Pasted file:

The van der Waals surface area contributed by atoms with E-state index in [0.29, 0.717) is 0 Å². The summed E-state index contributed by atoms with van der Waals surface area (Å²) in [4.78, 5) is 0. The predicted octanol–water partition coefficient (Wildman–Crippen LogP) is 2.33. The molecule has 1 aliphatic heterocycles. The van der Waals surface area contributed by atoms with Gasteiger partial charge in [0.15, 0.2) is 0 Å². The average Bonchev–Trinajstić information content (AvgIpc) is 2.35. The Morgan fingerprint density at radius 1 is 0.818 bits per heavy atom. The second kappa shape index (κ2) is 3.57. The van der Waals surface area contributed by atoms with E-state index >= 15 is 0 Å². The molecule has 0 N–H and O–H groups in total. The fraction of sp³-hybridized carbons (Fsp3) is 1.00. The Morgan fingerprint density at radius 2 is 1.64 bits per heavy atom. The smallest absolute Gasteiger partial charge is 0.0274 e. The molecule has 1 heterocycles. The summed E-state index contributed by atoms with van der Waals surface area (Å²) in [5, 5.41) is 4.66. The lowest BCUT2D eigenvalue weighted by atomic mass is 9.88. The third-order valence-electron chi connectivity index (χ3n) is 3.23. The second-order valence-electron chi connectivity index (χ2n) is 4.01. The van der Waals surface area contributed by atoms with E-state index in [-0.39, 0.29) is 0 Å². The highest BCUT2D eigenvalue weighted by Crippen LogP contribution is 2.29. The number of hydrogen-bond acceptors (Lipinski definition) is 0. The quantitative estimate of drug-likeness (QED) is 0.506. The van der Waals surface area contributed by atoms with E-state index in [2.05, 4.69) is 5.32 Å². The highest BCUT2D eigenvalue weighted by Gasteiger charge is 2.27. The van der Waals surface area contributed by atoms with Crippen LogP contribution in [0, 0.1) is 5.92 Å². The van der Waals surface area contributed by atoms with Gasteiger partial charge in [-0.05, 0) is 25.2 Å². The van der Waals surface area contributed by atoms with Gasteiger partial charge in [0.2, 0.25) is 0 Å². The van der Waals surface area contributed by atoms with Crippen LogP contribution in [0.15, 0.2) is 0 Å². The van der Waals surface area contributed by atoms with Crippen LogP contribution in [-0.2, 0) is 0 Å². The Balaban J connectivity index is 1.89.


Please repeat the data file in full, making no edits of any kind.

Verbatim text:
The van der Waals surface area contributed by atoms with E-state index in [0.29, 0.717) is 0 Å². The summed E-state index contributed by atoms with van der Waals surface area (Å²) in [4.78, 5) is 0. The predicted octanol–water partition coefficient (Wildman–Crippen LogP) is 2.33. The molecule has 1 aliphatic heterocycles. The van der Waals surface area contributed by atoms with Gasteiger partial charge in [0.15, 0.2) is 0 Å². The average Bonchev–Trinajstić information content (AvgIpc) is 2.35. The Morgan fingerprint density at radius 1 is 0.818 bits per heavy atom. The second kappa shape index (κ2) is 3.57. The van der Waals surface area contributed by atoms with E-state index >= 15 is 0 Å². The molecule has 0 N–H and O–H groups in total. The fraction of sp³-hybridized carbons (Fsp3) is 1.00. The Morgan fingerprint density at radius 2 is 1.64 bits per heavy atom. The smallest absolute Gasteiger partial charge is 0.0274 e. The molecule has 1 heterocycles. The summed E-state index contributed by atoms with van der Waals surface area (Å²) in [5, 5.41) is 4.66. The lowest BCUT2D eigenvalue weighted by atomic mass is 9.88. The third-order valence-electron chi connectivity index (χ3n) is 3.23. The second-order valence-electron chi connectivity index (χ2n) is 4.01. The van der Waals surface area contributed by atoms with E-state index in [-0.39, 0.29) is 0 Å². The highest BCUT2D eigenvalue weighted by Crippen LogP contribution is 2.29. The number of hydrogen-bond acceptors (Lipinski definition) is 0. The quantitative estimate of drug-likeness (QED) is 0.506. The van der Waals surface area contributed by atoms with E-state index in [2.05, 4.69) is 5.32 Å². The highest BCUT2D eigenvalue weighted by Gasteiger charge is 2.27. The van der Waals surface area contributed by atoms with Crippen LogP contribution in [0, 0.1) is 5.92 Å². The van der Waals surface area contributed by atoms with Gasteiger partial charge in [-0.05, 0) is 25.2 Å². The van der Waals surface area contributed by atoms with Gasteiger partial charge in [0.2, 0.25) is 0 Å². The van der Waals surface area contributed by atoms with Crippen LogP contribution in [0.15, 0.2) is 0 Å². The van der Waals surface area contributed by atoms with Crippen LogP contribution in [-0.2, 0) is 0 Å². The Balaban J connectivity index is 1.89.